Stony Brook University Makes Mental Health a Priority
Stony Brook University knew that students might have a hard time this year as they returned to school in the midst of a global pandemic.
But for those who went home to participate in hybrid and virtual learning, they too could use someone to talk to. That’s when the school stepped up and implemented new programs to help kids on campus and at home, near and far, to give them resources and let them know everything will be OK.
‘Now more than ever, we need to connect and feel a sense of belonging — and these spaces are intended to do just that’
— Danielle Merolla
The Center for Prevention and Outreach is collaborating across different university departments to support students’ mental health, and is in the process of hiring more mental health staff.
According to Danielle Merolla, a clinical psychologist and assistant director of mental health outreach and community-based interventions at CPO, her group offers ongoing support through various virtual and hybrid programming.
With programs like Let’s Talk, a brief nonclinical conversation with a counselor, also workshops for coping and connection, balancing levels of care for self and others, and mindfulness, CPO provides suicide prevention bystander intervention training called Question, Persuade, Refer for students, faculty and staff.
“We have trained over 800 students since the onset of COVID via virtual platforms,” Merolla said.
CPO has also implemented three mental health peer education programs called Chill, Global Minds Alliance and Minds Matter that have been developed and created spaces for students to connect and receive information about how to care for themselves and each other, according to the assistant director.
“The resources on campus are intended to support students’ overall health and well-being,” she said. “We want to make sure students know that they are not alone, and there are supports literally at their fingertips as many of our resources are accessible virtually.”
According to a recent study with the Journal of Medical Internet Research, the COVID-19 pandemic has brought the vulnerable population of student’s mental health into focus. The study interviewed 195 students at a large public U.S. university to understand the effects of the pandemic on their mental health.
Of the students questioned, 71% indicated increased stress and anxiety due to the coronavirus crisis. Multiple stressors were identified that contributed to the increased levels of stress, anxiety and depressive thoughts among students. These included fears and worry about their own health and of their loved ones, with 91% reporting negative impacts due to the pandemic, and 89% reporting a difficulty in concentrating.
“Now more than ever, we need to connect and feel a sense of belonging — and these peer spaces are intended to do just that,” Merolla said.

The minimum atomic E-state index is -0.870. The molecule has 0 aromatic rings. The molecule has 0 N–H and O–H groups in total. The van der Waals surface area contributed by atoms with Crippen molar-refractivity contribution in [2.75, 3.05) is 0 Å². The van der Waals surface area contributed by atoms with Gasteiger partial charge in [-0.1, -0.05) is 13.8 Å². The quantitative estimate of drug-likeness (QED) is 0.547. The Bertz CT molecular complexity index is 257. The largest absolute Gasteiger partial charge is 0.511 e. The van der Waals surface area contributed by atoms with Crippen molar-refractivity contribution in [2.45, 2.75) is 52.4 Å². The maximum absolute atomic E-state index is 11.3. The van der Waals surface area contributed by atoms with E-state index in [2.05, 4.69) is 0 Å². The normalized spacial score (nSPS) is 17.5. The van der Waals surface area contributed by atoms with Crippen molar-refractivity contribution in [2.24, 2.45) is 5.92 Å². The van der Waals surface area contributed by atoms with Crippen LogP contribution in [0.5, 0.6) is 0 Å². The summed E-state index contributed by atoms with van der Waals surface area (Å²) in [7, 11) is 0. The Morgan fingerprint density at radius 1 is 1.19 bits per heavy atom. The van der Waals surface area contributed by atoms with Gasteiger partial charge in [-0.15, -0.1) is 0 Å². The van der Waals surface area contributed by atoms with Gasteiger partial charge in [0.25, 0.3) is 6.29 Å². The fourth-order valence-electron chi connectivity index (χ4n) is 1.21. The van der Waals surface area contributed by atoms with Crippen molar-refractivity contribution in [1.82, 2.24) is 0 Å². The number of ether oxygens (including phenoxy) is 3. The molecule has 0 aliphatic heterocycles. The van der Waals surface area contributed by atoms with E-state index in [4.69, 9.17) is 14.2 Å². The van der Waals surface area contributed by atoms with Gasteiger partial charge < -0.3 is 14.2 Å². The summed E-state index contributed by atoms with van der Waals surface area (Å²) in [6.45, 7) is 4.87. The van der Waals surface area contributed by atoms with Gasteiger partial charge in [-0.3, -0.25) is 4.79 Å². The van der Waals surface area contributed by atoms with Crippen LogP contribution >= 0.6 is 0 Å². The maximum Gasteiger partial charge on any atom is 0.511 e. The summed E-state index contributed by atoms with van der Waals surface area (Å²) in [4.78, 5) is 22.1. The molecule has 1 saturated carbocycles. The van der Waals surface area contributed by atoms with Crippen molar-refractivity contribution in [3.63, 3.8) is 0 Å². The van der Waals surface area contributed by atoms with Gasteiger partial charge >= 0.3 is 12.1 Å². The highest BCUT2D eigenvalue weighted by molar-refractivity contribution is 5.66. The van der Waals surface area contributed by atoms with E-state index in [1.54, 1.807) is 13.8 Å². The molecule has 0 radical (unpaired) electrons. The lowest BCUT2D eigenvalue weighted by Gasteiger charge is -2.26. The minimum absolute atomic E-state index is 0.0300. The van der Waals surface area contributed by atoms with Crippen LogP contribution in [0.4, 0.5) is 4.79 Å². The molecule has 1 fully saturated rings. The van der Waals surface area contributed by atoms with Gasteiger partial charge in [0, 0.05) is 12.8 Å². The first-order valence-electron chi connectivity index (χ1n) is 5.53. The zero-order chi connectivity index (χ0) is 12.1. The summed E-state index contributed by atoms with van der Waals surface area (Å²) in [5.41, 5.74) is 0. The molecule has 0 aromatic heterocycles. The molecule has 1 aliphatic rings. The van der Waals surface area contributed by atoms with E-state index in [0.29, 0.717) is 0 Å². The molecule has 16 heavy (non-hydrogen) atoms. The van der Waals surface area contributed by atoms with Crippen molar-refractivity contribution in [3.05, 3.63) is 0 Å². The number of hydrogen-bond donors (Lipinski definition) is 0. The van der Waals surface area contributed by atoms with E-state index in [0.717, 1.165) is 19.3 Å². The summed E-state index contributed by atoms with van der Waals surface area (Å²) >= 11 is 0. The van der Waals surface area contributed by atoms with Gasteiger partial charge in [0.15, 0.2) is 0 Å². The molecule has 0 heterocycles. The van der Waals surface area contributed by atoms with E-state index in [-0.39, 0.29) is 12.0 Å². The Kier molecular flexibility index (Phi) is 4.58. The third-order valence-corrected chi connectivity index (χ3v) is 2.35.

With an unusual mix of students either staying on campus or learning from home, CPO decided that it needed to make all its resources available to students within Stony Brook and abroad.
“We adapted all our programs to meet the virtual needs of our students,” said Smita Majumdar Das, a clinical psychologist at CPO. “We also adjusted programming time — offering training at 6 a.m., or later in the day such as after 9 p.m. — to accommodate our students who are dispersed all over the U.S and also in international locations.”
Das said that at CPO, she has seen a five-fold increase in the utilization of virtual Let’s Talk since the onset of COVID-19 — not only domestically, but with their international students in France, India, Korea and Japan, as well.
“CPO has worked with various employees to provide the needed training so they can be effectively present for our students and provide them the best support and care possible,” Das said. “It is impossible to pour from an empty jar, so as an organization we are extremely mindful to make sure staff feels cared for so that they can pay it forward to our students.”
Another program called Healing Arts provides students with engagement and learning opportunities around the themes of creative expression, self-care, coping skills, social support and campus health and wellness resources.
During the age of COVID, the program looks a little different.
“We adapted the Healing Arts model to create Healing Arts at Home in March,” said Christine Szaraz, coordinator of sexual violence prevention and outreach programs with CPO. “These programs offered livestreamed, interactive events through CPO’s social media, where students could participate in a virtual Healing Arts event using materials commonly found at home and engage with CPO staff and peer educators through the chat feature.”
Szaraz added that CPO provided a variety of synchronous and asynchronous virtual Healing Arts events throughout the summer and over Stony Brook’s opening weekend.
“Using Facebook and YouTube live forums, we engaged students with professional staff and peer educators in conversations regarding coping and self-care in response to COVID, and in relation to their transition to the fall semester at SBU,” she said.
And since school started, students are feeling the weight of the world on their shoulders.
“Often, we hear and feel that everything feels out of control which can lead to feeling unmotivated and/or stuck,” Merolla said. “It is important to acknowledge we have many choices throughout our day and there is power in each and every choice.”
“We must recognize we are stressed or struggling in order to choose to attend to what we may need,” she added. “The sooner you reach out the better. There is tremendous strength and resilience that comes from reaching out.”